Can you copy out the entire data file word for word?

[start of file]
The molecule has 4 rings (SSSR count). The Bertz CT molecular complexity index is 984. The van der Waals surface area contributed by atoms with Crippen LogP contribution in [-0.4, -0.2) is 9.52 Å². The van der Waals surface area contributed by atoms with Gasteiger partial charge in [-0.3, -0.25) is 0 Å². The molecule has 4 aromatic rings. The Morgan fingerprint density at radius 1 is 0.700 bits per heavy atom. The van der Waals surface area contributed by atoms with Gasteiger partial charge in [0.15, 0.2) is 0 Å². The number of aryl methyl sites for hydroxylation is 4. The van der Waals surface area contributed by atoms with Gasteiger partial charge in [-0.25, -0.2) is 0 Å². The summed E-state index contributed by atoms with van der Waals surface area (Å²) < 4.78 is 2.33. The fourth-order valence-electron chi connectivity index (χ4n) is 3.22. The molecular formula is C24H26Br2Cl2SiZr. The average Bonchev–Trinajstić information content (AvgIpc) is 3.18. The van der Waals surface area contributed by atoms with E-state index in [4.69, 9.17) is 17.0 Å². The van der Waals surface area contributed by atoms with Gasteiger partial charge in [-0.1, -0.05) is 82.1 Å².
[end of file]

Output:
The molecule has 4 rings (SSSR count). The Bertz CT molecular complexity index is 984. The van der Waals surface area contributed by atoms with Crippen LogP contribution in [-0.4, -0.2) is 9.52 Å². The van der Waals surface area contributed by atoms with Gasteiger partial charge in [-0.3, -0.25) is 0 Å². The molecule has 4 aromatic rings. The Morgan fingerprint density at radius 1 is 0.700 bits per heavy atom. The van der Waals surface area contributed by atoms with Gasteiger partial charge in [0.15, 0.2) is 0 Å². The number of aryl methyl sites for hydroxylation is 4. The van der Waals surface area contributed by atoms with Gasteiger partial charge in [-0.25, -0.2) is 0 Å². The summed E-state index contributed by atoms with van der Waals surface area (Å²) < 4.78 is 2.33. The fourth-order valence-electron chi connectivity index (χ4n) is 3.22. The molecular formula is C24H26Br2Cl2SiZr. The average Bonchev–Trinajstić information content (AvgIpc) is 3.18. The van der Waals surface area contributed by atoms with E-state index in [4.69, 9.17) is 17.0 Å². The van der Waals surface area contributed by atoms with Gasteiger partial charge in [-0.1, -0.05) is 82.1 Å².